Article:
RESULTS: DMXAA activates IFN-β pathway with high level of IFN-β dependent antiviral genes including 2’, 5’-oligoadenylate synthetase 1 and myxovirus resistance 1 in mouse thioglycollate-elicited peritoneal macrophages, bone marrow derived macrophages and bone marrow derived dendritic cells. Activation of IFN-β by DMXAA involved in NOD1, but not HMGB1/2/3 signal pathway demonstrated by siRNA. NOD1 pathway plays an important role in refractoriness of IFN-β signaling induced by DMXAA in mouse C10 respiratory epithelial cells and BALB/c mice nasal epithelia. These data indicate that DMXAA is not well adapted to the intrinsic properties of IFN-β signaling. Approaches to restore sensitivity of IFN-β signaling by find other xanthone compounds may function similarly, could enhance the efficacy of protection from influenza pneumonia and potentially in other respiratory viral infections.
CONCLUSION: NOD1 pathway may play an important role in refractoriness of IFN-β signaling in mouse respiratory epithelial cells induced by DMXAA.
Innate immunity; Interferon; Refractoriness; Xanthone; Bronchial epithelium
Vascular disrupting agents (VDAs), anti-cancer drugs that target established tumor blood vessels, fall into two main classes: microtubule targeting drugs, exemplified by combretastatin A4 (CA4), and flavonoids, exemplified by 5,6-dimethylxanthenone-4-acetic acid (DMXAA). Both classes increase permeability of tumor vasculature in mouse models, and DMXAA in particular can cause massive tumor necrosis. The molecular target of CA4 is clearly microtubules. The molecular target(s) of DMXAA remains unclear. It is thought to promote inflammatory signaling in leukocytes, and has been assumed to not target microtubules, though it is not clear from the literature how carefully this assumption has been tested. An earlier flavone analog, flavone acetic acid, was reported to promote mitotic arrest suggesting flavones might possess anti-microtubule activity, and endothelial cells are sensitive to even mild disruption of microtubules. We carefully investigated whether DMXAA directly affects the microtubule or actin cytoskeletons of endothelial cells by comparing effects of CA4 and DMXAA on human umbilical vein endothelial cells (HUVEC) using time-lapse imaging and assays for cytoskeleton integrity. CA4 caused retraction of the cell margin, mitotic arrest and microtubule depolymerization, while DMXAA, up to 500 µM, showed none of these effects. DMXAA also had no effect on pure tubulin nucleation and polymerization, unlike CA4. We conclude that DMXAA exhibits no direct anti-microtubule action and thus cleanly differs from CA4 in its mechanism of action at the molecular level.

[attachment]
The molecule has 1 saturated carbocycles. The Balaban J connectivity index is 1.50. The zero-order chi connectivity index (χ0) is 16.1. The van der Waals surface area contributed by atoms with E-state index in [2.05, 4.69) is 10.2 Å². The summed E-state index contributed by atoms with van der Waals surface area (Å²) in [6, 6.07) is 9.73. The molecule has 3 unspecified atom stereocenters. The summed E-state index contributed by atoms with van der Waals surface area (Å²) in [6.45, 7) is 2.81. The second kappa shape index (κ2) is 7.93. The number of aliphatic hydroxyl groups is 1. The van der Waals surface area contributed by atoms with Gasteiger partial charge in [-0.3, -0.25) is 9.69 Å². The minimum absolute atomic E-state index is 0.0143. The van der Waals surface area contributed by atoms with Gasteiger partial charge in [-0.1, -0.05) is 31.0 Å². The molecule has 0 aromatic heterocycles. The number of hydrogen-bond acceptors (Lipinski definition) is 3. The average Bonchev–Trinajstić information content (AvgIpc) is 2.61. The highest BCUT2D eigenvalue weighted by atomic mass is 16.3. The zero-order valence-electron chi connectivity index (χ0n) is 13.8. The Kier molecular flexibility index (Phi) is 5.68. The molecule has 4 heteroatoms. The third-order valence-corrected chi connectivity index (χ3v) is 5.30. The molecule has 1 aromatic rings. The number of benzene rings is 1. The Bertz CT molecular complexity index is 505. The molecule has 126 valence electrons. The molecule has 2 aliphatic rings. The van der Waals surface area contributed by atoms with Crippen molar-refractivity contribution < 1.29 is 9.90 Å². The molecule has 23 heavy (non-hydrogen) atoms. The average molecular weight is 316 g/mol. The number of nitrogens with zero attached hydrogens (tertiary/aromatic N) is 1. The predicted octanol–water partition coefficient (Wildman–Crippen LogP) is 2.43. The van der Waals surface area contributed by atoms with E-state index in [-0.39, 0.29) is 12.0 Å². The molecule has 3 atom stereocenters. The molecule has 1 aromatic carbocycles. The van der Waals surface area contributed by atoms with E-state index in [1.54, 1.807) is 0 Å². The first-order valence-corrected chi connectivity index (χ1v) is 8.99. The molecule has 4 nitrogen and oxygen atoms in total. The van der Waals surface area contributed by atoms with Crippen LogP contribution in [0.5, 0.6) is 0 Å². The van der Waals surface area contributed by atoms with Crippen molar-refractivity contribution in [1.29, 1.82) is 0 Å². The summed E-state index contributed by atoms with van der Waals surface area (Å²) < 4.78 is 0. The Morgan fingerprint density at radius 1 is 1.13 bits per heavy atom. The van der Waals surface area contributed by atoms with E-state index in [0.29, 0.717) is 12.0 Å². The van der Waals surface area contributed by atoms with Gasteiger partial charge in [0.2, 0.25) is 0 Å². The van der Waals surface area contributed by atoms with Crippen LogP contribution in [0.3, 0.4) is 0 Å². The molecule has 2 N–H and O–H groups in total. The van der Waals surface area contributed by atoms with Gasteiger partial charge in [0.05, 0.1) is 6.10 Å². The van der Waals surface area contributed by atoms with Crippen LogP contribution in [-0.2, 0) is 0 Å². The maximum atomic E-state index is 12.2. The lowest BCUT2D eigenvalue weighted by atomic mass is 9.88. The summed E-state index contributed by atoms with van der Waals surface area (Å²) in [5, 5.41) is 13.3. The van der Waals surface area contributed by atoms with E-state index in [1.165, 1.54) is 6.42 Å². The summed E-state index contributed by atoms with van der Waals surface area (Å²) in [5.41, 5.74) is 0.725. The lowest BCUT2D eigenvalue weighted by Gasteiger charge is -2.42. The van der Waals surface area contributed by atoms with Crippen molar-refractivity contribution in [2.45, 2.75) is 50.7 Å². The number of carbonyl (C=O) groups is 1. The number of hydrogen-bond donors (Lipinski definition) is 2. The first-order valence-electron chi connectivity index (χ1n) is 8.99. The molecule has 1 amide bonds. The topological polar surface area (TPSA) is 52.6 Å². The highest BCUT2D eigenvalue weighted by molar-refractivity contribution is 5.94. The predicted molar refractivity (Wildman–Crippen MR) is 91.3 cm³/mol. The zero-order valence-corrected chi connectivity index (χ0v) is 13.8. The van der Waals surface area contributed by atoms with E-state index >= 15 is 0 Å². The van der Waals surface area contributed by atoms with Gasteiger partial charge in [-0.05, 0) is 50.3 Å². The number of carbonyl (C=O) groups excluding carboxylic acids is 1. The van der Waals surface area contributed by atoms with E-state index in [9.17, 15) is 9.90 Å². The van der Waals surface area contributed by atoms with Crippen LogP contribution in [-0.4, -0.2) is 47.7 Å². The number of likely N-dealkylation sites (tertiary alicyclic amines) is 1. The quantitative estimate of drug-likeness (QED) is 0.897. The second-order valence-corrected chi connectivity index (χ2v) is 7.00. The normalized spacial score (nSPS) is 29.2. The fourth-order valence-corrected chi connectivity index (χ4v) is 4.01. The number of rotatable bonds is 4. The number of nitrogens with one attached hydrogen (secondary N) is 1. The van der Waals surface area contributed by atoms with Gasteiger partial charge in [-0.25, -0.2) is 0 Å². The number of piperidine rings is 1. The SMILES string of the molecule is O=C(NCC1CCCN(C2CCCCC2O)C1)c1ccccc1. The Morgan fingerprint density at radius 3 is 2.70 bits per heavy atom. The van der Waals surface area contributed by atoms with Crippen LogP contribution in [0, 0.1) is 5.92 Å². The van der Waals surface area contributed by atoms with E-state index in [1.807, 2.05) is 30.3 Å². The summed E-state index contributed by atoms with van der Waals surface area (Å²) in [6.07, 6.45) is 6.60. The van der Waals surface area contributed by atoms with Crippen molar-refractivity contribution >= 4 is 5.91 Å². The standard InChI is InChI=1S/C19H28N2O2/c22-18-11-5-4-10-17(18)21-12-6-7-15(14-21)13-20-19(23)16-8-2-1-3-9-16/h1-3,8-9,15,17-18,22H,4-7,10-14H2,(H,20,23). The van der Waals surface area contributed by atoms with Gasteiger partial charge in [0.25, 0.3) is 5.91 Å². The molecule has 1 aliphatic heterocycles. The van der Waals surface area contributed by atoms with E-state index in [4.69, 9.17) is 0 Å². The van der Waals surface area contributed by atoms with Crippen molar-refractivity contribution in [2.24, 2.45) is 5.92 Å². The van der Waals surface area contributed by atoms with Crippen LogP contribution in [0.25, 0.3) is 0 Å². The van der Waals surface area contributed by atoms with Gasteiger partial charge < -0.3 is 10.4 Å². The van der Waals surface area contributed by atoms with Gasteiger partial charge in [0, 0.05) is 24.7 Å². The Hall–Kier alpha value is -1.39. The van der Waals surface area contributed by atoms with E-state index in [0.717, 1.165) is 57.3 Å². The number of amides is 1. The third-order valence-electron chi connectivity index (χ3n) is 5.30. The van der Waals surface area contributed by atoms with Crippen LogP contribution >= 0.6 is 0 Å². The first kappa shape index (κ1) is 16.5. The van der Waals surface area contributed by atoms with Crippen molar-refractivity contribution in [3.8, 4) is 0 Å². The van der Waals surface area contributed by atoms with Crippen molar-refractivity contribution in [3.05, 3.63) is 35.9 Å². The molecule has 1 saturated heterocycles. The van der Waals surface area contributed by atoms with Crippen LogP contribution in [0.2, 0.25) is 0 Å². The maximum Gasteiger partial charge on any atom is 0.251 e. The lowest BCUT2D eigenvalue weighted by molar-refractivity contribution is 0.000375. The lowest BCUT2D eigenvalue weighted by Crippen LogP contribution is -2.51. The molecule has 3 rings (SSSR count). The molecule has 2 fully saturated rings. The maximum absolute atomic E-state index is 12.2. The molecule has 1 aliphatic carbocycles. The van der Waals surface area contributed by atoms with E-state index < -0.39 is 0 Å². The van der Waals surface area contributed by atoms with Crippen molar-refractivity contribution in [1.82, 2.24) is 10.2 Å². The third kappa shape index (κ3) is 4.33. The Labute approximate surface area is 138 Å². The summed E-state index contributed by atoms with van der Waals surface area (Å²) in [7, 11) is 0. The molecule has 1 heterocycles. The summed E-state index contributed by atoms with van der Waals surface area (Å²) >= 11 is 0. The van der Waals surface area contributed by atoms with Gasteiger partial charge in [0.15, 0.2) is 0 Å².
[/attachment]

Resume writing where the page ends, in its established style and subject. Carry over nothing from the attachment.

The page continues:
Successful immunotherapy will require alteration of the tumour microenvironment and/or decreased immune suppression. Tumour-associated macrophages (TAMs) are one major factor affecting tumour microenvironment. We hypothesised that altering TAM phenotype would augment the efficacy of immunotherapy.
We and others have reported that 5,6-Dimethylxanthenone-4-acetic-acid (DMXAA, Vadimezan) has the ability to change TAM phenotypes, inducing a tumour microenvironment conducive to antitumour immune responses. We therefore combined DMXAA with active immunotherapies, and evaluated anti-tumour efficacy, immune cell phenotypes (flow cytometry), and tumour microenvironment (RT–PCR).